How Quickly we forget... which is why time is always, always a friend of the accused. This is an issue that Mr Jackson brings up several times within his essay and one that as victims survivors and family members of victims we know better than anyone how no time boundaries between when a crime is committed and must be adjudicated by, has been deserving victims of violent rime for many years now. We need a handul of legislators who will committ to these isues as well as outside agencies to ensure that our courts parole boards criminal records divisons , probation, et al are in fact smotthly exchanging infomration easily within easy to use databases.

And of course the entire mindset must change.

In the meantime Thank you
Lester Jackson, for being such a devotedadvocate of revamping  our Death Penalty process and well as our entire justice system.

Keep up the good fight..


Days apart in early February, two Connecticut events dramatically highlighted how power-abusing elitists have sabotaged the death penalty. First, in the second protracted Petit robbery-rape-arson-murder case, defense attorneys fired a fusillade of motions to spare the life of a client they proclaimed so dangerous that the “public interest” required him to “never again spend a day in free society (4).” Second, a group of murder victim family members called for death penalty abolition, complaining it inflicted greater suffering on them than murderers. Dr. Gail Canzano asserted: “The death penalty ensnares people in the criminal justice system… result[ing] in … years of suffering … for the families left behind. … [E]very single court appearance re-traumatizes the family….”

This was further vindication of the ruthless strategy of so-called death penalty opponents: protecting barbaric murderers by abusing the legal system to drag out, for decades, cases in which there is no doubt about guilt, torturing victims in the process.

That it was not always this way shows that it does not have to be this way now.


President William McKinley died on Sept. 14, 1901, eight days after being shot by Leon Czolgosz, who was caught in the act and confessed. On Sept. 23, Czolgosz went on trial and was sentenced to death three days later. He was executed on Oct. 29, 53 days after the crime and 47 after the president’s death.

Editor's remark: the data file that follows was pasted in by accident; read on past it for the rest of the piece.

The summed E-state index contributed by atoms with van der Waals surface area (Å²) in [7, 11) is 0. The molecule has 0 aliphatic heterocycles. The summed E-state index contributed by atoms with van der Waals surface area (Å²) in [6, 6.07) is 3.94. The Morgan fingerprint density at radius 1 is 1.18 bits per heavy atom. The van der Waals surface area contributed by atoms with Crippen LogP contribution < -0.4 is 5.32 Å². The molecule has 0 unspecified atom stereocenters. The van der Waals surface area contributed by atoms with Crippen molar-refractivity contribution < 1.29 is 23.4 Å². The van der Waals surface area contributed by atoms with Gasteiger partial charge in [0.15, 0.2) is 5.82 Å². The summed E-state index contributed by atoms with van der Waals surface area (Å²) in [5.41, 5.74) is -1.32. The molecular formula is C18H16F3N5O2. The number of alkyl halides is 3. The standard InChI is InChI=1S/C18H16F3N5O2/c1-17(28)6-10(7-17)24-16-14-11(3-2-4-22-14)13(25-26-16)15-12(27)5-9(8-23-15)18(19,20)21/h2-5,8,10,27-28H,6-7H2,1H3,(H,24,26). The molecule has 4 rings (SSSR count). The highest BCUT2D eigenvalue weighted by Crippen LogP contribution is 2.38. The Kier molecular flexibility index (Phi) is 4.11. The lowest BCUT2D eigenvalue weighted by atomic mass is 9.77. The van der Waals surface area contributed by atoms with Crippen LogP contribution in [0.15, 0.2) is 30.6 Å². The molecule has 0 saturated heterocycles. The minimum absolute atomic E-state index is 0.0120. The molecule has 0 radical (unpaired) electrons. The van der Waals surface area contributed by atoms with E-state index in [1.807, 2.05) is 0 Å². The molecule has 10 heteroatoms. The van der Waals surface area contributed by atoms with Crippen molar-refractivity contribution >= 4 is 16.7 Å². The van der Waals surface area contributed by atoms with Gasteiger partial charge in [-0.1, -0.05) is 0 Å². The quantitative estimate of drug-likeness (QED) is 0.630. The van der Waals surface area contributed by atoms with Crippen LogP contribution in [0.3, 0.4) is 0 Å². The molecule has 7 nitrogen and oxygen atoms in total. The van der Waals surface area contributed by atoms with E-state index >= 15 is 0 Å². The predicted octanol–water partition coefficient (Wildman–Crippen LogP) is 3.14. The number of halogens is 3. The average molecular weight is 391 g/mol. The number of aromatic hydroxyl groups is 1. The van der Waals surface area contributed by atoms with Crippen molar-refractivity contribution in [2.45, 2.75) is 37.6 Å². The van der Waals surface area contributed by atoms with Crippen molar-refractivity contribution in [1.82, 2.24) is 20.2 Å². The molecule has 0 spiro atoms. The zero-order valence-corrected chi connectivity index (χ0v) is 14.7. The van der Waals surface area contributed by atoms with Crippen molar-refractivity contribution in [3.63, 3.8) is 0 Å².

Unable to get near his first choice (75), President Herbert Hoover, Giuseppe Zangara settled on President-elect Franklin Roosevelt. On Feb. 15, 1933, Zangara’s errant shot hit Chicago Mayor Anton Cermak, who died on March 6. Caught in the act and having confessed, Zangara was executed on March 20, 1933 after 10 days on death row and 14 days after his victim died.

On July 2, 1881, Charles Guiteau shot President James Garfield, who died on Sept. 19. Immediately caught, Guiteau boasted of his deed. He was placed on trial for murder on Nov. 14 and found guilty on Jan. 25, 1882. After an appeal rejected May 22 and a denied request for an orchestra to play at his hanging, Guiteau was executed on June 30, 1882, nine months after his victim died.

William Kemmler murdered his wife on March 29, 1889 and was sentenced to death 45 days later, May 13. He appealed the new execution method, electrocution, which was upheld by the U.S. Supreme Court May 23, 1890. Even with the aid of high-priced lawyers hired by George Westinghouse, his execution occurred August 6, 1890, 15 months after the murder.

On March 20, 1927, Ruth Snyder, aided by paramour Henry Gray, strangled and bludgeoned her husband to death to collect insurance. In fewer than 10 months, January 12, 1928, they were both executed.

There was never any doubt whatsoever about the guilt in these cases. Justice was done – swiftly. This is now inconceivable, both in unpublicized and high-profile cases. In today’s murderer-friendly, victim-hostile judicial and legislative environment, incontrovertibly and boastfully guilty assassins and other murderers spend years, even decades, on death row – if sentenced to death at all. Consider the following few of limitless examples.